Ignore anyone telling you to calm down when you’re feeling stressed. Neuroscientist Andrew Humberman says, “When you’re stressed, and you tell yourself, ‘Don’t stress,’ or, ‘Calm down,’ that rarely works. … It usually has the opposite effect, and it can be damaging for relationships.” (source) You can’t use your mind to control your mind. You can, though, use your body to control your mind.
The two items below are evidence-based methods that use mechanisms that are the fastest way to take yourself out of stress and into a more balanced state. The great thing about this list is that they can be done at almost any time for no money – a stress reduction technique that requires weekly meditation sessions on top of a mountain isn’t realistic, but these methods are.
- LOOK TO THE HORIZON: People think of the eyes as a part of the body connected to the eyes, but that’s not exactly right. The eyes aren’t just connected to the brain; they’re part of the brain. We can use our eyesight to calm ourselves when we’re feeling tense using something called panoramic vision. When we’re on a walk outside and look off to the horizon, which “releases a mechanism in the brain stem involved in vigilance and arousal” (source). Changing the way we view our environment actually relieves stress!
- TAKE A LONG WALK: Any google search around taking walks will turn up hundreds of results about the benefits of walking for mental and physical health. One key element of walks that can have an enormous impact on mental health is that “forward movement (simply moving and propelling your body forward through walking, running, swimming, biking and more) suppresses the brain’s fear response and encourages us to be more courageous and confrontational” (source). Moving forward, whether it’s on a walk around the block, swimming back and forth in the pool, or running around the park, makes us more courageous. It also releases dopamine which lowers anxiety.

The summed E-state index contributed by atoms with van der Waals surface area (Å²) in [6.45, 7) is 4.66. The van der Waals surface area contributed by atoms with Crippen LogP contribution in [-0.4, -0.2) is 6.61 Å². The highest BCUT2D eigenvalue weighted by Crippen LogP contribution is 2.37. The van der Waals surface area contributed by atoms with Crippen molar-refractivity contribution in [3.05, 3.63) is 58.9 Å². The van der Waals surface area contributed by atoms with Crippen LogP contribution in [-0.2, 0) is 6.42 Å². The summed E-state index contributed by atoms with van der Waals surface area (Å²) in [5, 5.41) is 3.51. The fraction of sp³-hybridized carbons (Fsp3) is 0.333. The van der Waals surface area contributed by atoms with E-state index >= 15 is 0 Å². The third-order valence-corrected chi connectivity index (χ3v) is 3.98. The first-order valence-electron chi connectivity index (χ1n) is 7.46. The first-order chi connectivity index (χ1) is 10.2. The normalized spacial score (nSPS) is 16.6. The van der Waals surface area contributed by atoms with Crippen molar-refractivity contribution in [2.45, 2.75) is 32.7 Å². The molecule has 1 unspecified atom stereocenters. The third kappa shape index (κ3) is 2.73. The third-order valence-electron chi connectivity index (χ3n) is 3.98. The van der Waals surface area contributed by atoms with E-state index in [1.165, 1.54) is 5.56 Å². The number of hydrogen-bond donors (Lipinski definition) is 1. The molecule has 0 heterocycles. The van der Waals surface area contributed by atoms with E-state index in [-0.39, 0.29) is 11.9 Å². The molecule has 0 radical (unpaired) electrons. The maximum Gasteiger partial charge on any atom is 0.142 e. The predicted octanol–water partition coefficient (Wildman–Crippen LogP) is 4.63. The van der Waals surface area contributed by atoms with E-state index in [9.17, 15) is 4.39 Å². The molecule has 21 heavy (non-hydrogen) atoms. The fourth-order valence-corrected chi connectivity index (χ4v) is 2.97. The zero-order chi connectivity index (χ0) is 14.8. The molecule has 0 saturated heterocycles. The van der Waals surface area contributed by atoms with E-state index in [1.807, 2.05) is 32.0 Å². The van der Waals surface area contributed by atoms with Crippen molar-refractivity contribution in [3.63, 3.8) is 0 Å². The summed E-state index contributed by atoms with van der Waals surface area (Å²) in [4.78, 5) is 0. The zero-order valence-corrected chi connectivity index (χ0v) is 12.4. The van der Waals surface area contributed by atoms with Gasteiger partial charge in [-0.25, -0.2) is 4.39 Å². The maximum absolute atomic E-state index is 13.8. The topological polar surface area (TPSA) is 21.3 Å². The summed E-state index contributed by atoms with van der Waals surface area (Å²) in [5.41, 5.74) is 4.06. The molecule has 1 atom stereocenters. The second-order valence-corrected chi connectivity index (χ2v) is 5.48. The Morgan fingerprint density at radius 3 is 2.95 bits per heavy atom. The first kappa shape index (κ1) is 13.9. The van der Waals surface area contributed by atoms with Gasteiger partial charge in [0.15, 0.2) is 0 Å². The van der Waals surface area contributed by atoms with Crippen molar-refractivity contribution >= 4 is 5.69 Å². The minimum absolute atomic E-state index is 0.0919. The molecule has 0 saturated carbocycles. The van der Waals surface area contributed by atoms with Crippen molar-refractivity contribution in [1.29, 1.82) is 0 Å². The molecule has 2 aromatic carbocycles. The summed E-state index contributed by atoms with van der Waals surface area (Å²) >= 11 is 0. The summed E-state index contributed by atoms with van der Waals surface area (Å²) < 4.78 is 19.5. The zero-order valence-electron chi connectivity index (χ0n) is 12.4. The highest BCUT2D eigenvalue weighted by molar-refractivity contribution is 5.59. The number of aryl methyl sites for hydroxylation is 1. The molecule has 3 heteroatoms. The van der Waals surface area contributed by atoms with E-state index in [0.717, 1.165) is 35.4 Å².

- TAKE DEEP BREATHS: “The Physiological Sigh” was discovered in the 1930s and can be used to help us find a sense of control when we’re feeling stressed or anxious. This sigh is a special breathing technique where we take two inhales followed by a long exhale. It’s actually something we do involuntarily throughout the day, and it’s essential for lung function. By performing this mindful sigh a few times, you can actually make the body feel more relaxed. You can read more about sighing here.
Here is the thing: our lives have gotten immensely more stressful in the last few years, and it’s unlikely that this is going to go away. While stress isn’t always a negative thing, it can interfere with our daily lives and hold us back from being our best selves. Next time you’re feeling overwhelmed with stress or anxiety, try one of the techniques above and let me know how it goes!
About the Author
Derrick Kuhn is our Founder and Managing Director. He specializes in all things digital marketing and strategy. He has pursued business as a platform to pursue ideas and opportunities to grow, explore, contribute, and chart his own course for over 20 years, and is passionate about learning, neuroscience, and fitness.